Behavioral Ecology and Sociobiology

, Volume 30, Issue 6, pp 379–386

Facultative sex ratio manipulation in American kestrels

Authors

  • Karen L. Wiebe
    • Department of BiologyUniversity of Saskatchewan
  • Gary R. Bortolotti
    • Department of BiologyUniversity of Saskatchewan
Article

DOI: 10.1007/BF00176172

Cite this article as:
Wiebe, K.L. & Bortolotti, G.R. Behav Ecol Sociobiol (1992) 30: 379. doi:10.1007/BF00176172

Summary

For animals that are sexually dimorphic in size, the larger sex is expected to be more costly to raise to independence. Manipulating offspring sex ratios may thus be one means by which parents can fine-tune their reproductive effort to resource availability. Parents in poor physical condition or during poor food years should produce more of the cheaper (smaller) sex. We examined the sex ratios of 259 broods of American kestrels (Falco sparverius) between 1988 and 1990 in relation to food abundance (small mammals) and various attributes to the parents. The proportion of males at hatching increased as the food supply declined, and both male and female parents in poor physical condition were more likely to have male-biased broods than those in good condition. The mortality of eggs and young did not appear to be responsible for the biased sex ratios. The sex ratio was independent of the laying date; however, it was correlated with female body size. Small females produced more sons, perhaps because small size is more detrimental for females than males.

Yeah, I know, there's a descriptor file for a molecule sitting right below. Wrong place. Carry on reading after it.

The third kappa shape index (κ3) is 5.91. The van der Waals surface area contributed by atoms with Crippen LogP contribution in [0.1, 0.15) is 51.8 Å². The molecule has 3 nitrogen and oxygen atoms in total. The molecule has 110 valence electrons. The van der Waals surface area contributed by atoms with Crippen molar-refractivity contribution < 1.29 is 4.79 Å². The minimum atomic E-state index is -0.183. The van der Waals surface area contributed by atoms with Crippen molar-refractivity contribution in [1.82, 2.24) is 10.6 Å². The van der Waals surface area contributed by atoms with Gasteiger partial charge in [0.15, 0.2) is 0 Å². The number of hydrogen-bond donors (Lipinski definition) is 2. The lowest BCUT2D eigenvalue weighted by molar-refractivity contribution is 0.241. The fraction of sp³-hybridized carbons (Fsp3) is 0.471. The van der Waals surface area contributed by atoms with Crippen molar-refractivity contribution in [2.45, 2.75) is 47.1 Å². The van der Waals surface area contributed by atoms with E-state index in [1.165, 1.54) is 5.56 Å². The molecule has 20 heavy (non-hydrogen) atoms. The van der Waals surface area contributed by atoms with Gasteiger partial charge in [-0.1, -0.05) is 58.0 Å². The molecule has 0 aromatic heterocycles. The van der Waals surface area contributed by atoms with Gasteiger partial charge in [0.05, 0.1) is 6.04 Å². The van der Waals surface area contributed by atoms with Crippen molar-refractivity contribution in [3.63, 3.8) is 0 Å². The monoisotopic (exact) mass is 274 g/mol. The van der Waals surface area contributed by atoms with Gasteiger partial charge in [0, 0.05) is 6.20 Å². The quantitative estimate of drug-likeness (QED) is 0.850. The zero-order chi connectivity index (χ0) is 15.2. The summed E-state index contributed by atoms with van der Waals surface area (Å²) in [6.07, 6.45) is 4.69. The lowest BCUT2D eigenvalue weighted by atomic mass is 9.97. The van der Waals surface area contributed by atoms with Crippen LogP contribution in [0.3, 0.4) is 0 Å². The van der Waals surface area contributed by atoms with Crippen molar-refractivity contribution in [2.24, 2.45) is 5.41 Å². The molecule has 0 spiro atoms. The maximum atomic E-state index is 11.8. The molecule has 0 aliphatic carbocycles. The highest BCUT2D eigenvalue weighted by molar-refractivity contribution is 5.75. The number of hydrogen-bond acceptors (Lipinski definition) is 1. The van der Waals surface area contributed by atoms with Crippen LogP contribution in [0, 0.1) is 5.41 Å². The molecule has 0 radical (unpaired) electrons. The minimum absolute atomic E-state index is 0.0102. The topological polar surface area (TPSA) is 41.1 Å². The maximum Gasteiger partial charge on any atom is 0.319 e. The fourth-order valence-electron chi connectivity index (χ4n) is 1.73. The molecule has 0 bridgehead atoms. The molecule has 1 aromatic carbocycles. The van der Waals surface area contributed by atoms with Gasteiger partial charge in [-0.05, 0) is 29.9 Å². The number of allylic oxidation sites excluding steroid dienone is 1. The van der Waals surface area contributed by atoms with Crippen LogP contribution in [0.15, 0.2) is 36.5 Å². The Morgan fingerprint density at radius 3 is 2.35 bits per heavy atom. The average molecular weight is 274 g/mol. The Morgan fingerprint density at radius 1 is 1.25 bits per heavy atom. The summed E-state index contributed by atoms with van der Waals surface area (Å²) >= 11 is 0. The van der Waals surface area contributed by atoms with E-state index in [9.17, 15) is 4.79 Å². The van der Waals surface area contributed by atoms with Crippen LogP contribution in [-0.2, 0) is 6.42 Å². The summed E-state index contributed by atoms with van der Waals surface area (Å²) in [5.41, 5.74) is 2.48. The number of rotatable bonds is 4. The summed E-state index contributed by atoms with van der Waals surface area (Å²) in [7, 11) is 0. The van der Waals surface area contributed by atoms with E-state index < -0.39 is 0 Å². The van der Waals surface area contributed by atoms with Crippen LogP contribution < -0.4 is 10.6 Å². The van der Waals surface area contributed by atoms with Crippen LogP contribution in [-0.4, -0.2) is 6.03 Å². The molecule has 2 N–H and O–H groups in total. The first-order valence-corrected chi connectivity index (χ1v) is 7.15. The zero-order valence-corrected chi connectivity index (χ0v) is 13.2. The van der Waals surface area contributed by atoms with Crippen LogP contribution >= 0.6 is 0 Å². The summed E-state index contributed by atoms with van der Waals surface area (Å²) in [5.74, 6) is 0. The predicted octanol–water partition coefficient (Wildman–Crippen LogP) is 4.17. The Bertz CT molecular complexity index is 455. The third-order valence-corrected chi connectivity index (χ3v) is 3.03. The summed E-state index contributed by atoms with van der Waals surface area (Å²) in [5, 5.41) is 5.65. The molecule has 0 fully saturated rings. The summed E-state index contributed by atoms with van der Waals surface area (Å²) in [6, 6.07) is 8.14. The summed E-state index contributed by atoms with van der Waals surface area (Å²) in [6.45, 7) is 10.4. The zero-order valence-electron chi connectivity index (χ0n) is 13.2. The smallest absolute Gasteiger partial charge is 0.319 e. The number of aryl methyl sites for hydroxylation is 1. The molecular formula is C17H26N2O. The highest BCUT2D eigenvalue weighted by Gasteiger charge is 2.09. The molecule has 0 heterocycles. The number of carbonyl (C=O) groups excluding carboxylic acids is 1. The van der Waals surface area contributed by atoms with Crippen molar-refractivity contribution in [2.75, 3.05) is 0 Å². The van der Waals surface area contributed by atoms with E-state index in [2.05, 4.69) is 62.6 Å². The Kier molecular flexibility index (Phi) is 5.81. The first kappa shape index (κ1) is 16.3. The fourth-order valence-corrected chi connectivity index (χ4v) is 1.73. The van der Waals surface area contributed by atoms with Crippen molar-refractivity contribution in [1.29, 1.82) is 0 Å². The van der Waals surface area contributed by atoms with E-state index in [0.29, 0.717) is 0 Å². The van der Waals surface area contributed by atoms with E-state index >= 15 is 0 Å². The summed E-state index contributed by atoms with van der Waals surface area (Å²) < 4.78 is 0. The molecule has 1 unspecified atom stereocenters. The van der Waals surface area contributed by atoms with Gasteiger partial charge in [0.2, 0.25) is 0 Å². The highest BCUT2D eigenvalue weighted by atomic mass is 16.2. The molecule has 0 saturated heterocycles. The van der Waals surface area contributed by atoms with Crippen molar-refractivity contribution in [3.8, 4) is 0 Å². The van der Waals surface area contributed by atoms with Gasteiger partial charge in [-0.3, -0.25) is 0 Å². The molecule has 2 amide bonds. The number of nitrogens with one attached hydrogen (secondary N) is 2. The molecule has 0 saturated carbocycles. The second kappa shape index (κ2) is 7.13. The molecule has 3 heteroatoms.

Copyright information

© Springer-Verlag 1992